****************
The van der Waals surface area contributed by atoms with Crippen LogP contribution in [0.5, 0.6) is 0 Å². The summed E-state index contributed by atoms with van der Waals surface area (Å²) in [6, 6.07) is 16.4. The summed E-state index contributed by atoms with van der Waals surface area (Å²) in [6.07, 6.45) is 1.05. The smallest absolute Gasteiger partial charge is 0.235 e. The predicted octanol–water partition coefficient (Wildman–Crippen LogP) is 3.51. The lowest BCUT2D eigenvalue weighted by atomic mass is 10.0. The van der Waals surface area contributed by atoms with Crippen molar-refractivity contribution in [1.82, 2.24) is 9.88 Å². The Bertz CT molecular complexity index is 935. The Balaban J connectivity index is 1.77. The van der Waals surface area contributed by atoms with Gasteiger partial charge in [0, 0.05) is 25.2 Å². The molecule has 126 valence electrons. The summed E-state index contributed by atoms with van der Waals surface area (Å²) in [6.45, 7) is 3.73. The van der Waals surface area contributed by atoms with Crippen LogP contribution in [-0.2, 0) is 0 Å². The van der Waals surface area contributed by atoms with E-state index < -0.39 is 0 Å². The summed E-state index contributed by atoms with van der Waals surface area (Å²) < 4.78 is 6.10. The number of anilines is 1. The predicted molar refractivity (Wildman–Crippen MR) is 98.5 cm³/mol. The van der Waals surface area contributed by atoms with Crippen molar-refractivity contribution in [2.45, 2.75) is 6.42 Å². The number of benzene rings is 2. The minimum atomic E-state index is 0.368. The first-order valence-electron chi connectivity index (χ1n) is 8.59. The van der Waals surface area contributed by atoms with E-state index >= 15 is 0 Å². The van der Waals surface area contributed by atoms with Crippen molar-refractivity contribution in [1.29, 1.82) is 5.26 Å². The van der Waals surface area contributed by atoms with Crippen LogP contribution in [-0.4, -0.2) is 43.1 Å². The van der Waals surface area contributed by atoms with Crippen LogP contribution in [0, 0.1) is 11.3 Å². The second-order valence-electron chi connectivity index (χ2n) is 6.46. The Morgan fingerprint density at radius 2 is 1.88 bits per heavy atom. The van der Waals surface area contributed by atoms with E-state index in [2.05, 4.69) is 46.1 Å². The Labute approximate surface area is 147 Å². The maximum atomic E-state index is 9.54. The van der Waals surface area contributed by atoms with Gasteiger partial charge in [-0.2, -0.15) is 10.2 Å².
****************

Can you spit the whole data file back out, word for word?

The van der Waals surface area contributed by atoms with Crippen LogP contribution in [0.5, 0.6) is 0 Å². The summed E-state index contributed by atoms with van der Waals surface area (Å²) in [6, 6.07) is 16.4. The summed E-state index contributed by atoms with van der Waals surface area (Å²) in [6.07, 6.45) is 1.05. The smallest absolute Gasteiger partial charge is 0.235 e. The predicted octanol–water partition coefficient (Wildman–Crippen LogP) is 3.51. The lowest BCUT2D eigenvalue weighted by atomic mass is 10.0. The van der Waals surface area contributed by atoms with Crippen molar-refractivity contribution in [1.82, 2.24) is 9.88 Å². The Bertz CT molecular complexity index is 935. The Balaban J connectivity index is 1.77. The van der Waals surface area contributed by atoms with Gasteiger partial charge in [0, 0.05) is 25.2 Å². The molecule has 126 valence electrons. The summed E-state index contributed by atoms with van der Waals surface area (Å²) in [6.45, 7) is 3.73. The van der Waals surface area contributed by atoms with Crippen LogP contribution in [-0.2, 0) is 0 Å². The van der Waals surface area contributed by atoms with E-state index < -0.39 is 0 Å². The summed E-state index contributed by atoms with van der Waals surface area (Å²) < 4.78 is 6.10. The number of anilines is 1. The predicted molar refractivity (Wildman–Crippen MR) is 98.5 cm³/mol. The van der Waals surface area contributed by atoms with Crippen molar-refractivity contribution in [2.45, 2.75) is 6.42 Å². The number of benzene rings is 2. The minimum atomic E-state index is 0.368. The first-order valence-electron chi connectivity index (χ1n) is 8.59. The van der Waals surface area contributed by atoms with E-state index >= 15 is 0 Å². The van der Waals surface area contributed by atoms with Crippen molar-refractivity contribution in [1.29, 1.82) is 5.26 Å². The van der Waals surface area contributed by atoms with Crippen LogP contribution in [-0.4, -0.2) is 43.1 Å². The van der Waals surface area contributed by atoms with Crippen LogP contribution in [0, 0.1) is 11.3 Å². The second-order valence-electron chi connectivity index (χ2n) is 6.46. The Morgan fingerprint density at radius 2 is 1.88 bits per heavy atom. The van der Waals surface area contributed by atoms with E-state index in [2.05, 4.69) is 46.1 Å². The Labute approximate surface area is 147 Å². The maximum atomic E-state index is 9.54. The van der Waals surface area contributed by atoms with Gasteiger partial charge in [-0.2, -0.15) is 10.2 Å².